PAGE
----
I can’t remember when I first heard the title of this song. I think it was a running gag in the B.C. comic strip, though I might’ve first heard it in an old Warner Bros. cartoon. I thought it was a joke. I think the first time I actually heard it sung was in a short-lived action TV series called “Tales of the Gold Monkey”.
It’s not a joke, of course, just a whimsical relic of a bygone era when life wasn’t nearly as good–yet you’d never know that from the popular culture. Not that they didn’t have their sad songs, stories and movies, only that they didn’t wallow in it.
There’s an optimism and sweetness to it that is common in the music of the time. Listening to it now, in the way it was listened to then–say, for example, this recording by Bing Crosby–we have a certain distance from it. Horror movies like Jeepers Creepers and The Shining have used this distance to create alienation, the jauntiness seeming weirdly misplaced. Sometimes–say in the Steve Martin/Bernadette Peters Pennies from Heaven–there’s a manic quality.
Very often, though, it’s simply given a melancholy cast. Think of The Green Mile, as Coffey watches and listens to “Cheek to Cheek”, that zephyr-lightness moving him to tears as those around him contemplate his grim fate.
You can listen to that tune and impose your own emotion on it, as you see fit.
It was a lucky April shower
It was the most convenient door
I found a million dollar baby
In a five and ten cent store.
The rain continued for an hour.
I hung around for three or four.
Around a million dollar baby
In a five and ten cent store.
Most of the brilliance of the song is wrapped up in that one contrast. Today, it would probably have to be a trillion dollar baby in a 99 cent store.
She was selling china
And when she made those eyes,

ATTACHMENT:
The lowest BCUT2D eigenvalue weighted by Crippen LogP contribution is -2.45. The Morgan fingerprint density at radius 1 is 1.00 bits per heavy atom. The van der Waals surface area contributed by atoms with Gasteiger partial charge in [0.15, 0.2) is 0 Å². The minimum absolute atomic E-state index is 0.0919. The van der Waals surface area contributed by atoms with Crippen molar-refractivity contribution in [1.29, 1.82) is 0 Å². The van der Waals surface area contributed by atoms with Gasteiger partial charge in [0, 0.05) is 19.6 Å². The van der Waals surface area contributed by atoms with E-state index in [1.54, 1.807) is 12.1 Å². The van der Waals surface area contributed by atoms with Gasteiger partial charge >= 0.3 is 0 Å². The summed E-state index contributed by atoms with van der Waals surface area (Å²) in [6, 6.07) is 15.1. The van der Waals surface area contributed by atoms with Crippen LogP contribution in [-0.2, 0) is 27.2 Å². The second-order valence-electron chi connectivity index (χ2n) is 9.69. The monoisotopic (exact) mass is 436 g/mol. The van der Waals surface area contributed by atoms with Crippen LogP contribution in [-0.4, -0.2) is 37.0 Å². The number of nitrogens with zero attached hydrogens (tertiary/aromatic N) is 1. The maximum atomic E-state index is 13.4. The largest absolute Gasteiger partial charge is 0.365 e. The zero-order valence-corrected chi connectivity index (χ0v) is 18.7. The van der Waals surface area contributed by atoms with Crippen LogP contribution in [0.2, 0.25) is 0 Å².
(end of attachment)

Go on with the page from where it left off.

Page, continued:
I kept buying china
Until the crowd got wise.
Of course, it’s just a nicely rhyming cliché about “making eyes”, but don’t most human relationships begin with eye contact? Case in point, Freeman Hunt’s intimidating baby. Or, a look across a bar, if you like. Even just a picture, if done right, can make you feel like you have a window into someone.
The inevitable confirmation comes next:
If you should run into a shower,
Just step inside my cottage door,
And meet the million dollar baby
From the five and ten cent store.
Now, they didn’t dwell on these things much–we’re already 1:20 into the song, let’s wrap up what we’re trying to say.
Love comes along like a popular song
Any time or anywhere at all.
Rain or sunshine
Spring or fall.
Say, you’ll never know when it may say hello
In a very unexpected place.
For example, take my case.
Well, we gotta fill out the 78, so we’ll have Bing do some scatting and repeat the opening versus, but this’ll fit nicely on one of those folded single sheets, with a nice picture on the front and the remaining three sides holding the music. We’ll sell it for four bits.
Can you imagine? That’s how they used to make their money: Writing songs and selling the sheet music. My first piano teacher got one of her songs published that way right about the time she retired. (I was maybe four or five.)
This, like the music itself, is what it is. And whether we cast a dismissive or nostalgic eye on it is up to us.
Just remember: You’ll never know when it may say hello.